An open letter to Israelis who care for democracy, did not vote Netanyahu

It is time for every Israeli to uphold democracy, however unsavory its results may be.

COUNTING THE ballots during Israel's election in March 2020. (photo credit: OLIVIER FITOUSSI/FLASH90)
COUNTING THE ballots during Israel's election in March 2020.
(photo credit: OLIVIER FITOUSSI/FLASH90)
It is time for every Israeli to uphold democracy, however unsavory its results may be.
The Israeli people have spoken, again and again, despite all the criticisms, and put-downs, alarms about Benjamin Netanyahu endangering democracy, and even demonization of the prime minister. The Israeli people have declared they want him in, but they want him with your support, help and influence!
The constant hostility must stop. This is not the time to say Netanyahu must go because we are tired of him; because he has ruled too long; because he is corrupt and indicted for breach of trust, fraud and bribery; because he is ruining Israeli democracy; because he is racist; or even the cunning excuse that it will protect his legacy if he quits now, etc.
It is also time to stop attacking and belittling his supporters.
You have said it all, loud and clear, in every single shape and form in thousands of articles, hundreds of pundit hours, with the international media amplifying your voice at every step!
Despite all these accusations of dishonesty and fraud, and rebutting all claims of undermining democracy, the outcome of the third Israeli election within a year continues to demonstrate that the democratic will of the people of Israel wants the leadership of Prime Minister Netanyahu to steer the country through the current political climate.
Voters may not think that it was all fabricated cases by the justice system, including the police, the attorney-general and the state prosecutor, but that these cases certainly were made much more important than they should have been. His voters are not all poor, dispossessed Mizrahim (akin to America’s “deplorables”). They are people who believe his vision of Israel as the nation of the Jewish people, where Judaism counts, but within democratic boundaries. They support the place Netanyahu gave Israel in the community of nations, when Israel was forever thought doomed to isolation and pariah status.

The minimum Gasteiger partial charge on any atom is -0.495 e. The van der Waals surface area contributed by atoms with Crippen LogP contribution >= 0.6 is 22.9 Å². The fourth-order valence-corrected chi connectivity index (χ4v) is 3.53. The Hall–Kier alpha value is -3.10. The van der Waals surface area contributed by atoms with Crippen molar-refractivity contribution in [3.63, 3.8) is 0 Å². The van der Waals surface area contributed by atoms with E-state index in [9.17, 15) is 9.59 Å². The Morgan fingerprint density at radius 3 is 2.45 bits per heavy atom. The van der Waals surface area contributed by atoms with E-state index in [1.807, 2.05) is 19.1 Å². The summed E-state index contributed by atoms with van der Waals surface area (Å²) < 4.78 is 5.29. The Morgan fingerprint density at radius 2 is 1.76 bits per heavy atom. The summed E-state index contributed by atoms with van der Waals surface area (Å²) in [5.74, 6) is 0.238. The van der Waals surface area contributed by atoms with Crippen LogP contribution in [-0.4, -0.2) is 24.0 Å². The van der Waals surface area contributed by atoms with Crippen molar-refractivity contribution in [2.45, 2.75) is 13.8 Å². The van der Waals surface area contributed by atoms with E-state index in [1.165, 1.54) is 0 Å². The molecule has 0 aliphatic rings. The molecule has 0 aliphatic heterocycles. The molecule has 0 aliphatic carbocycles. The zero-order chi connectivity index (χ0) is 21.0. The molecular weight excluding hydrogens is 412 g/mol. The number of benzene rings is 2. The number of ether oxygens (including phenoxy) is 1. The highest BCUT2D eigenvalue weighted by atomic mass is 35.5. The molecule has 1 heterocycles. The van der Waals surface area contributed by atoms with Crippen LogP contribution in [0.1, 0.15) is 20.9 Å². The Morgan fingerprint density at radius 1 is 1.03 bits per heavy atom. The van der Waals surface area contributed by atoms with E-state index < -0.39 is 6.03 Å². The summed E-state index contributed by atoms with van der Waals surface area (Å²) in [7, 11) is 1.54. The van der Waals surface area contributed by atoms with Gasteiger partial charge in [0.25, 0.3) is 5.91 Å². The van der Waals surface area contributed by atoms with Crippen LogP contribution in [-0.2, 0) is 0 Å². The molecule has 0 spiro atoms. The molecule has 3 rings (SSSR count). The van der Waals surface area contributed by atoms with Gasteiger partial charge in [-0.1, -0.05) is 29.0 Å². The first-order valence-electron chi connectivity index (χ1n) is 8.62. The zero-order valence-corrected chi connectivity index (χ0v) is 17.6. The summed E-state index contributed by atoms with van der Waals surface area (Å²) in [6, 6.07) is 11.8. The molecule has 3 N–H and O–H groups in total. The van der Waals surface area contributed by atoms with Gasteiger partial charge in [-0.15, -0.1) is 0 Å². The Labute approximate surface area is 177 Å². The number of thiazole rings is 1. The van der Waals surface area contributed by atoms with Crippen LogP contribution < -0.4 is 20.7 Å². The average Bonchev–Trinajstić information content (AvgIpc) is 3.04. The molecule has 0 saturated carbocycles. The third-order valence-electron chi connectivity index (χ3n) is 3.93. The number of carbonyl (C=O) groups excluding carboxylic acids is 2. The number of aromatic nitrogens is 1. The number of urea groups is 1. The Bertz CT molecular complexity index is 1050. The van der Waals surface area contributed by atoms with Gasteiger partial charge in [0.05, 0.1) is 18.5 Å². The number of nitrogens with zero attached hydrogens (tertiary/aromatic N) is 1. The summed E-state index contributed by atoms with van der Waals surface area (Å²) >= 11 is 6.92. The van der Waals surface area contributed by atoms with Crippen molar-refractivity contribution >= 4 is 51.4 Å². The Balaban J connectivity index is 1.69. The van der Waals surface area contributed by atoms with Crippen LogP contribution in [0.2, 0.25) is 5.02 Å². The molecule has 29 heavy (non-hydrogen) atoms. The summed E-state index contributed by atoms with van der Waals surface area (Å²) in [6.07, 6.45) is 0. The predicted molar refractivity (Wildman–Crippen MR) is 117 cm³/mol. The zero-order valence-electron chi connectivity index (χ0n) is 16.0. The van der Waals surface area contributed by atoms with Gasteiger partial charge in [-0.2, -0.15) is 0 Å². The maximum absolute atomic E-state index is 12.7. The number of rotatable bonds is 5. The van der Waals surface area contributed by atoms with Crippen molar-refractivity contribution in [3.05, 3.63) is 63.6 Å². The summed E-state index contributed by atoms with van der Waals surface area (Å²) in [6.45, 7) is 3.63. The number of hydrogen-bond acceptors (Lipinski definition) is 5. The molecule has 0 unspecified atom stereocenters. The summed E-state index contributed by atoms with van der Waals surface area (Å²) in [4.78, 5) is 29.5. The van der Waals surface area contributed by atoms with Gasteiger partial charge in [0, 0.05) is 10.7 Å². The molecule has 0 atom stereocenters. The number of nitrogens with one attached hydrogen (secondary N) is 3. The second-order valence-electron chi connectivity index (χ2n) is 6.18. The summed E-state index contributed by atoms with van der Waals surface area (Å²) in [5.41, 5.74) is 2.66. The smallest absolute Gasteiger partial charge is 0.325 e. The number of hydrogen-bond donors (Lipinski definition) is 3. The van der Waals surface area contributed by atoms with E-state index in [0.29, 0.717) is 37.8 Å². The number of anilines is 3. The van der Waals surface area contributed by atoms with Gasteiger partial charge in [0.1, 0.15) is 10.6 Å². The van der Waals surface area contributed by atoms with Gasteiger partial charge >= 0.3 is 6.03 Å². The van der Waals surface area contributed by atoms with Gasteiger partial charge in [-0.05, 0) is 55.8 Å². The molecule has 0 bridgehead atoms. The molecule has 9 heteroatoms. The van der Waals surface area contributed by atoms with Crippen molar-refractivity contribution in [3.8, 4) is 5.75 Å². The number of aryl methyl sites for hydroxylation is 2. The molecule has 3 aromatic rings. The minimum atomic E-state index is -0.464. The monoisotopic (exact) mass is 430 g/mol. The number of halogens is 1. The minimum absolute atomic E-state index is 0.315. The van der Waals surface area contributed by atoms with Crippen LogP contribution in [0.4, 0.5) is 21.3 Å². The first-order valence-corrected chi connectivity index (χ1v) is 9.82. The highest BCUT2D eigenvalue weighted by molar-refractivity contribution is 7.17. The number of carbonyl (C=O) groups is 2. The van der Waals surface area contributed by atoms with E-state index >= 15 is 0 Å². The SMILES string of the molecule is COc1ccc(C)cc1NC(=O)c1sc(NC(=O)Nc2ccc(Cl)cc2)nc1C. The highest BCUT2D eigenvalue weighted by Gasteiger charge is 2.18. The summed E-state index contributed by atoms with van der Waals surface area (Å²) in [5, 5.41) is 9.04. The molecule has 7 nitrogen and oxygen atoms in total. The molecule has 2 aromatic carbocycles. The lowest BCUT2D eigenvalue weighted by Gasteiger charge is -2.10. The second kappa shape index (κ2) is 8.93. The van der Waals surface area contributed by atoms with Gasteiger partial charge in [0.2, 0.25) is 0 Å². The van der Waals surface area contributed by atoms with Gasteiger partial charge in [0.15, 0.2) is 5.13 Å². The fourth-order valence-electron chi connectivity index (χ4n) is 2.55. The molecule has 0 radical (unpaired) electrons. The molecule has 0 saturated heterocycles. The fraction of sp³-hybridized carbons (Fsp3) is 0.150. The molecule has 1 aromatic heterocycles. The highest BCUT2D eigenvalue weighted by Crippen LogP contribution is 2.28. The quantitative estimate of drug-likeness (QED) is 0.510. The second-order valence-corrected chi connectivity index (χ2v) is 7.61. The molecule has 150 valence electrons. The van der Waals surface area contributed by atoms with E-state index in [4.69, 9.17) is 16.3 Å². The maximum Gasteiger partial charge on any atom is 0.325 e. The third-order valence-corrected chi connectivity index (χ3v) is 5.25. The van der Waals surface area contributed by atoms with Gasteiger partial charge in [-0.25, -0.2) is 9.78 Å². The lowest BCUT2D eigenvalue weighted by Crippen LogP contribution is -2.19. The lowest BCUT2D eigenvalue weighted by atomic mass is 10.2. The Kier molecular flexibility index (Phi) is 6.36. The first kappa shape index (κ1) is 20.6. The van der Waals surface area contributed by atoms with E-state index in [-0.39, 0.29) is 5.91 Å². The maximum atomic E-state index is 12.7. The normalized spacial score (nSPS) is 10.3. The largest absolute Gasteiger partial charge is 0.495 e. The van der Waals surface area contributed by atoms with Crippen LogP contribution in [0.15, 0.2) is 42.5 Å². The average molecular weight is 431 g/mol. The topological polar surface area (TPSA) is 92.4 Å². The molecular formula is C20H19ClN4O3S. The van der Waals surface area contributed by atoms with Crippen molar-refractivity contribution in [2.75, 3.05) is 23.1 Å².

They believe that he did it without apology, false political correctness, or buying into the globalized European vision of the world. He makes them proud of being Israeli. Most of all, despite the wariness of some of his voters, they do not believe that at this crucial point of history, of political possibilities and security dangers, that Israel should get rid of a recognized, extraordinarily experienced leader and diplomat who has navigated so many dangerous turning points, and deliver the Israeli nation to politically inexperienced generals and an angry journalist.
As Netanyahu said, “That is the will of the people. That is what the people decided... the public gave me more votes than any other candidate in Knesset elections in the history of the country.”
Yet, he was not given a clear majority. The opposition forces who voted against Netanyahu have two choices: They can continue the polarization, obstruction, and defying of the democratic will of the people; or they can work towards participation, unity and healing.
If they choose the first, they would do a disservice to the Israeli nation, as they would have opened a dangerous strategy that can be used against all future leaders. Such action weakens the country’s foundational structures and will lead to a fourth election, where the results would then be a clear support of Netanyahu’s policies, without support from the secular sector for important policies.
The second choice is to work toward unity and healing and reestablish the voters trust in the system.
The democratic process that shows the Israeli Right is still confident in Netanyahu’s ability to govern must be honored. Putting the process on the defensive will confirm Netanyahu’s electorate’s suspicions of the judicial system and that these elections are Israel’s Brexit. Choosing to honor democracy and trusting the judicial system would help, for example, Blue and White to form a unity government with Netanyahu, and make sure that the Israeli Arabs hear the real message that the passing of the Triangle area to a future Palestinian state without having to displace anyone is an option if they want it and not an eviction.
Avigdor Liberman can join the correct party and battle the issues of universal military service and secular Shabbat transportation needs from within the coalition, and not by torpedoing all efforts at political resolution.
The process must be about democracy and the good of Israel, and not about personalities or even about ideological preferences. How can the parties come together to form a government “if anyone but Bibi” continues to be the slogan, an overarching philosophy not only against Netanyahu, but now, clearly, against the will of the people?
Members of all parties need to remember that the personal hate aimed at Netanyahu serves no one. An end to polarization starts by upholding democracy.
The writer is a marriage, family and child therapist who is founder/president of the International Trauma-Healing Institute in the US and its Israeli branch. She was born in Aleppo, Syria, and has lived in eight different countries on four continents.